Documentary | In English | 124 minutes | 2018
This documentary about the great Quincy Jones was put together lovingly by his daughter Rashida Jones and Alan Hicks. In his spectacular 70-year career, this giant in American music was a huge success as a record producer, composer, musician, arranger, and film producer. He did it all. He is proud that he transcended racial and cultural boundaries. He felt equally at home arranging music for Frank Sinatra and Count Basie. He mentored great talents as diverse as Michael Jackson and Oprah Winfrey. The film takes us from Quincy’s rough childhood in Chicago’s South Side to his organizing the opening extravaganza of the Smithsonian African American Museum. Utilizing rare archives, photos, and interviews, Jones and Hicks produced a fitting tribute to a living legend.
Why Stream This Film?
- Rotten Tomatoes Score (Critics Consensus) 80% 80%
- Metacritic Score 60% 60%
His three major albums with Michael Jackson, “Off the Wall,” “Thriller,” and “Bad” have been heard around the world. “Thriller” sold 110 million albums, which broke the record.
He produced hit albums with Frank Sinatra, “It Might as Well be Spring,” Sinatra at the Sands,” and he produced the Sinatra/Princess Grace benefit concert at the Monaco Sporting Club.
He received the Grammy Legend Award in 1992. He has more Grammy Award nominations than any other artist.
He received the John F. Kennedy Center Honors in 2001.
He composed the scores for 35 films, among them, In the Heat of the Night, Roots, and The Color Purple.”
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Mr. Jones’s life and career are far-ranging enough to justify a mini series. A musician, orchestrator, and record producer, Mr. Jones is arguably the connecting tissue among all significant modes of popular music in the 20th century and beyond.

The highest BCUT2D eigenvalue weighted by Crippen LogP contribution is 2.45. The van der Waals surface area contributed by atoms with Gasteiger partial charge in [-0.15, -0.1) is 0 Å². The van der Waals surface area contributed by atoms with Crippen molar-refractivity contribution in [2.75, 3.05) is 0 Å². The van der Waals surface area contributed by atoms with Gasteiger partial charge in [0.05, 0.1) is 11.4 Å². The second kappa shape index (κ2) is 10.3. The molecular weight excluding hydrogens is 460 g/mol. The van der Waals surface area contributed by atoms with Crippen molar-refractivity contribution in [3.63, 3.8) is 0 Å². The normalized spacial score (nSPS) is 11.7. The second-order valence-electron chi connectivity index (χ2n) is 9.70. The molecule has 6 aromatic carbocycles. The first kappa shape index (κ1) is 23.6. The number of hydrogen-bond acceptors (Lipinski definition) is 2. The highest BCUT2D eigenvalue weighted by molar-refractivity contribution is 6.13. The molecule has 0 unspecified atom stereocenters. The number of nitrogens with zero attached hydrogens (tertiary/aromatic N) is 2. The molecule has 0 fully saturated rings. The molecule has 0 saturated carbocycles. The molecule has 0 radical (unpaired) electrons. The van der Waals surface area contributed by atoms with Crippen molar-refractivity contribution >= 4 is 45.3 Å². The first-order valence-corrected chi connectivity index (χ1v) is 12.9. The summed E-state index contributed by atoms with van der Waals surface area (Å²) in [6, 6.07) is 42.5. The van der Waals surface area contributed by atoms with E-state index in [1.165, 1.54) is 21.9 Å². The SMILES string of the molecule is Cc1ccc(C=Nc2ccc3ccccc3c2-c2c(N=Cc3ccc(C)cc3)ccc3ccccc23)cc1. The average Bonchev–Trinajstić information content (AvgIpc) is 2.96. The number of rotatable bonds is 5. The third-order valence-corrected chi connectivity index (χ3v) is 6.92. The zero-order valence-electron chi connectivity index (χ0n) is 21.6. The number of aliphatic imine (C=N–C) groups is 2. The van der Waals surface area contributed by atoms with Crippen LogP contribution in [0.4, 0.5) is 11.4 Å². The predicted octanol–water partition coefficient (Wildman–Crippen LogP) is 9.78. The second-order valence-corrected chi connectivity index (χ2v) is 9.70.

QUINCY is the story of one of pop music’s most gifted producers. It’s a glimpse into a bygone world of entertainment and the legacy of racism that black artists grapple with today. He broke records throughout his career, helped organize Live Aid and other philanthropic ventures, he tried to unite rappers and to set aside their differences in the ’90s and, today, he’s still seen as a mentoring figure for younger musicians.
Rashida Jones composes a loving portrait of her father with the documentary QUINCY. Quincy broke down showbiz doors previously closed to African Americans and along the way helped popularize and legitimize the sounds of jazz, R&B, and hip hop. Jones and Hicks have made a comprehensive, loving, and yet surprisingly clear-eyed documentary covering the man’s life from Depression-era Chicago to Hollywood.
There is a calm about Quincy Jones that must have been exactly what was needed when he worked with high-strung and insecure artists. If you’re not familiar with his work, you are in for a treat: Jones has been responsible for major moments in your life that you were never aware of.
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